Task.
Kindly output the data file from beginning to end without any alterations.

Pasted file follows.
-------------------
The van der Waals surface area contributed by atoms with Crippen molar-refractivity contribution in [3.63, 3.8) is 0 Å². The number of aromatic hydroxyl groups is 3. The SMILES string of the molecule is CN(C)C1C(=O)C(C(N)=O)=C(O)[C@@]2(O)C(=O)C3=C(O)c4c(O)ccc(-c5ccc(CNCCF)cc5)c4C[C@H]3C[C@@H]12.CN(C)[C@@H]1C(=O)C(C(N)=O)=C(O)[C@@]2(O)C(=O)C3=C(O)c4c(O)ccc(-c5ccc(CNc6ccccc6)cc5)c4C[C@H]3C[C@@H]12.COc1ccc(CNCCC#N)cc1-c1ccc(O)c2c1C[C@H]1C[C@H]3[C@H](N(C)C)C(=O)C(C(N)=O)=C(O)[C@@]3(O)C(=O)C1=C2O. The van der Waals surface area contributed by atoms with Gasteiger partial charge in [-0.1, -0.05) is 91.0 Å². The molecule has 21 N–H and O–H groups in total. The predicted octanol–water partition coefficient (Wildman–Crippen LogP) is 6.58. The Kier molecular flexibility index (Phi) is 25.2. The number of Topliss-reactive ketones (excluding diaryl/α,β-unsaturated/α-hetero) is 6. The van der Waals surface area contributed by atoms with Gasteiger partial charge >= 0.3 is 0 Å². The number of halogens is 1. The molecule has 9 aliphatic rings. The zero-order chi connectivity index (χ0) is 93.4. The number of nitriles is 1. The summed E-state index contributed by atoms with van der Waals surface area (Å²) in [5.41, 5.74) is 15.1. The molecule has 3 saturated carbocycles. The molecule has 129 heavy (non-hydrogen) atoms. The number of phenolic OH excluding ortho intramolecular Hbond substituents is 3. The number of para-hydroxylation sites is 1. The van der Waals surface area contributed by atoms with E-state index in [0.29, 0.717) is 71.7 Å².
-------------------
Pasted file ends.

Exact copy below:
The van der Waals surface area contributed by atoms with Crippen molar-refractivity contribution in [3.63, 3.8) is 0 Å². The number of aromatic hydroxyl groups is 3. The SMILES string of the molecule is CN(C)C1C(=O)C(C(N)=O)=C(O)[C@@]2(O)C(=O)C3=C(O)c4c(O)ccc(-c5ccc(CNCCF)cc5)c4C[C@H]3C[C@@H]12.CN(C)[C@@H]1C(=O)C(C(N)=O)=C(O)[C@@]2(O)C(=O)C3=C(O)c4c(O)ccc(-c5ccc(CNc6ccccc6)cc5)c4C[C@H]3C[C@@H]12.COc1ccc(CNCCC#N)cc1-c1ccc(O)c2c1C[C@H]1C[C@H]3[C@H](N(C)C)C(=O)C(C(N)=O)=C(O)[C@@]3(O)C(=O)C1=C2O. The van der Waals surface area contributed by atoms with Gasteiger partial charge in [-0.1, -0.05) is 91.0 Å². The molecule has 21 N–H and O–H groups in total. The predicted octanol–water partition coefficient (Wildman–Crippen LogP) is 6.58. The Kier molecular flexibility index (Phi) is 25.2. The number of Topliss-reactive ketones (excluding diaryl/α,β-unsaturated/α-hetero) is 6. The van der Waals surface area contributed by atoms with Gasteiger partial charge >= 0.3 is 0 Å². The number of halogens is 1. The molecule has 9 aliphatic rings. The zero-order chi connectivity index (χ0) is 93.4. The number of nitriles is 1. The summed E-state index contributed by atoms with van der Waals surface area (Å²) in [5.41, 5.74) is 15.1. The molecule has 3 saturated carbocycles. The molecule has 129 heavy (non-hydrogen) atoms. The number of phenolic OH excluding ortho intramolecular Hbond substituents is 3. The number of para-hydroxylation sites is 1. The van der Waals surface area contributed by atoms with E-state index in [0.29, 0.717) is 71.7 Å².